Apple iPhone 3G may cause both handset makers and wireless carriers to suffer

“It didn’t take Apple long to make its mark on the mobile-phone industry. In the first year after the introduction of the iPhone, Apple grabbed handset share from rivals including Research In Motion while AT&T, the only authorized U.S. provider of iPhone service, used the device to lure customers from Alltel and T-Mobile USA. Imagine the ripple effect of a cheaper, faster, more feature-packed version of the iPhone,” Olga Kharif reports for BusinessWeek.

“Not only has Apple whacked as much as $200 from the iPhone price and made it capable of working on a faster wireless network, but the company is also adding a wide range of software features that may make it more appealing to consumers and business users alike. The new iPhone is due in July,” Kharif reports.

“Now that AT&T is boosting its subsidy of the iPhone, chances are other operators will follow suit—especially on iPhone copycats. ‘Most people want the iPhone, just as they want the iPod and not some other MP3 player,’ says Gloria Barczak, professor of marketing at Northeastern University. ‘People want the real thing.’ Consumers will need an incentive to settle for something other than the iPhone, she says,” Kharif reports.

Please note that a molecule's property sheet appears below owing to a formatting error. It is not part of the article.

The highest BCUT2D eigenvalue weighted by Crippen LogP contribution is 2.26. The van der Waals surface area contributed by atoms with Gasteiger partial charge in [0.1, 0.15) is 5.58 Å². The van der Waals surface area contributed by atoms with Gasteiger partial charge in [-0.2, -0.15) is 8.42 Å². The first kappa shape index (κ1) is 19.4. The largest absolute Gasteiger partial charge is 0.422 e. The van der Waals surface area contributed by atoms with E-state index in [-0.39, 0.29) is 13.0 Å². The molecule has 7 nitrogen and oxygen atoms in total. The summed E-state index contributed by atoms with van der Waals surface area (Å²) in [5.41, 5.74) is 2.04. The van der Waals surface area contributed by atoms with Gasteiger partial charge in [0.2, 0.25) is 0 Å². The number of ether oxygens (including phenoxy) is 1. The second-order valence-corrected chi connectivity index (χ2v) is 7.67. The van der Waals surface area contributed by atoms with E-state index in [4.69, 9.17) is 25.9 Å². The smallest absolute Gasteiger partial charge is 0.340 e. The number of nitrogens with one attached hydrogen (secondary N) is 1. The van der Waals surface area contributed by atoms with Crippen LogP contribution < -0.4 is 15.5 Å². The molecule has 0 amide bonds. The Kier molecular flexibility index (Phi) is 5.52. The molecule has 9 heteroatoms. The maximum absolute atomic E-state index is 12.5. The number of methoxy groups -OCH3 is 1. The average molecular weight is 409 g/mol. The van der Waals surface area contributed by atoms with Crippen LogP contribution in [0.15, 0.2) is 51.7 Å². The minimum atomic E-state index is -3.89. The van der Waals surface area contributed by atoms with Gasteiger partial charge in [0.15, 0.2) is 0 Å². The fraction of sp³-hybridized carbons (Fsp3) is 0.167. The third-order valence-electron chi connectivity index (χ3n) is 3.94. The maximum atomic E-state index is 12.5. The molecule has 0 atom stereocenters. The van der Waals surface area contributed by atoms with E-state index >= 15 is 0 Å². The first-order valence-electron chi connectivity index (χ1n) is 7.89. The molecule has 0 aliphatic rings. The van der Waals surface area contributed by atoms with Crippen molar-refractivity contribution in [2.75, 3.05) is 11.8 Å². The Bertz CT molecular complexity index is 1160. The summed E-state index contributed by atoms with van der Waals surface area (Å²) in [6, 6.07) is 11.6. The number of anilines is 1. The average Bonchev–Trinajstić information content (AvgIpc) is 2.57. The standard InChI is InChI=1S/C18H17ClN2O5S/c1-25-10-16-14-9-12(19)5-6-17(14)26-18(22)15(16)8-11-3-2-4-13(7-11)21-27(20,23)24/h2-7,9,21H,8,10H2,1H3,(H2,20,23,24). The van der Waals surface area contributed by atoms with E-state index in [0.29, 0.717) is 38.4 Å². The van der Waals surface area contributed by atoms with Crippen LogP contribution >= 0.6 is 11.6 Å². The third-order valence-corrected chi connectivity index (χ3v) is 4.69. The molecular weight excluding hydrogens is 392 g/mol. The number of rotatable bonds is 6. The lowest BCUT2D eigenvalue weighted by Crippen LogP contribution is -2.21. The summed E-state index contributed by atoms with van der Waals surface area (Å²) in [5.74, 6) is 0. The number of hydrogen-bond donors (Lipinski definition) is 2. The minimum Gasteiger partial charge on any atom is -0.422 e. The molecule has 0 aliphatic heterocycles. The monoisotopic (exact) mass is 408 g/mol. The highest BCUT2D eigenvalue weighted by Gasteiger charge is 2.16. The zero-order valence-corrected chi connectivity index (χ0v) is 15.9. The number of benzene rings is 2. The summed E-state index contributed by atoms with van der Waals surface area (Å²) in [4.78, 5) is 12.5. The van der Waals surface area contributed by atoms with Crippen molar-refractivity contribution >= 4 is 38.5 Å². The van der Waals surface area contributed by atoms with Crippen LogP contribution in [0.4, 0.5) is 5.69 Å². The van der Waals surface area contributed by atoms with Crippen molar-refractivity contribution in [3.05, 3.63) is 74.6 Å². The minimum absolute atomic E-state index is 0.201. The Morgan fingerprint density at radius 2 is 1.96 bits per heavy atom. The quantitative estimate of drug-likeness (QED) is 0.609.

“Handset makers, currently benefiting from double-digit growth in the overall smartphone market, could have their share of iPhone-related headaches, too. While carriers are the ones that absorb subsidies, they can also step up pressure on their suppliers to cut prices on bulk orders. What’s more, if iPhone sales surge as many analysts expect, market share for rival handset makers will erode,” Kharif reports.

More in the full article here.

[Thanks to MacDailyNews Reader “Fred Mertz” for the heads up.]


  1. You’re right John.

    This is what the others just don’t get. It’s about the software.

    Sure my iMac is beautiful, but it’s the OS and apps that make using it a joy.
    Same with the iPhone.

    Lord willing, I’m planning on getting the 3G a week or so after the initial launch. I don’t want to be caught in any activation traffic jam.